By Emily Ward
From discussions about how to decorate it for Christmas, to a phenomenon called ‘peak beard’, and even an entire forthcoming Somerset House exhibition, one thing is certain – beards are having their moment in the media spotlight. Facial hair has been linked with a range of characteristics across a number of studies, including one article in Behavioural Ecology in 2011 which noted that human perceptions of age can be augmented for those who have a beard. But, turning back the clock several hundred years, can the portrayal of beards in images in the central Middle Ages tell us something about age in the twelfth and thirteenth centuries?
by Marta Musso
On the 3rd of December, the Institute for Historical Research hosted a conference on the challenges and opportunities that the digital world offers to researchers in the humanities. As we live in the middle of the digital revolution, we don’t have full perception of the massive changes that the switch to digital is bringing about. However, over the past 30 years, more and more human actions have been conducted through digital tools (from MS-DOS computers all the way to smartlets) and, especially in the past 15 years, the web has created an exponentially crowded place of action and interaction. As ephemeral as web content is (a tweet is published and lost in just a few seconds), the problem of preserving online data for future studies is now an integral part of research in the humanities.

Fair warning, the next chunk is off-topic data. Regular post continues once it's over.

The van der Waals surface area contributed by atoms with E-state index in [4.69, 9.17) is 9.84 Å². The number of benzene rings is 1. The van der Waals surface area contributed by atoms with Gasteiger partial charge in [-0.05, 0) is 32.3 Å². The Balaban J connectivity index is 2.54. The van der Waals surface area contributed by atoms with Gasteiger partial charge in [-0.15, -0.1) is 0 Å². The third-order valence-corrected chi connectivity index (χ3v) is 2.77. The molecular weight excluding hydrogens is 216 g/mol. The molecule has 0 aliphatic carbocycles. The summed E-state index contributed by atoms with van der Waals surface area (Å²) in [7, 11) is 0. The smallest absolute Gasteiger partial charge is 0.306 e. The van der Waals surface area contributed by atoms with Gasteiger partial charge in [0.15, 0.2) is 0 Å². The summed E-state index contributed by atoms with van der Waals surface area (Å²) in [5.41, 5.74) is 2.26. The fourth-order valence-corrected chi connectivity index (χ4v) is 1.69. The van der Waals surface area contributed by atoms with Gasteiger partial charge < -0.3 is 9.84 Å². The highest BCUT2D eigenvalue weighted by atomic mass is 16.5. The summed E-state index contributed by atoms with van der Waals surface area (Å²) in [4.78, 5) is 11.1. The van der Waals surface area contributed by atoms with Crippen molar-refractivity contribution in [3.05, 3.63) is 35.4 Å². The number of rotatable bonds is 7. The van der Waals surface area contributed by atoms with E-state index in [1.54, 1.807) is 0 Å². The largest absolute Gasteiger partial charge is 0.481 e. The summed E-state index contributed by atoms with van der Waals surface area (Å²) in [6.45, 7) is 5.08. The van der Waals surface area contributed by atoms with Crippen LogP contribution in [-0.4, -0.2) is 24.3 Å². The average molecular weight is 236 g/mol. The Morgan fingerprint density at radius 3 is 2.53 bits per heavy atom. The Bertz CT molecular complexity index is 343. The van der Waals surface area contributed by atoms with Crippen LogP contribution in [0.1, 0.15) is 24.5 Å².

By Fraser McNair
The Frankish king Charles the Simple (r. 898-923) does not have a posthumous reputation as the brightest king who ever reigned. The most famous episode with which he is associated is one in which he was flipped onto his backside by an insubordinate Viking, who was told to kiss Charles’ feet and did so by raising the foot to his mouth rather than by kneeling (the image above shows a typical later view of Charles the Simple, getting toppled out of his throne by canny Vikings). This story, first told about eighty years after Charles’ death, comes from the same milieu as produced his nickname, simplex, often translated ‘the simple’.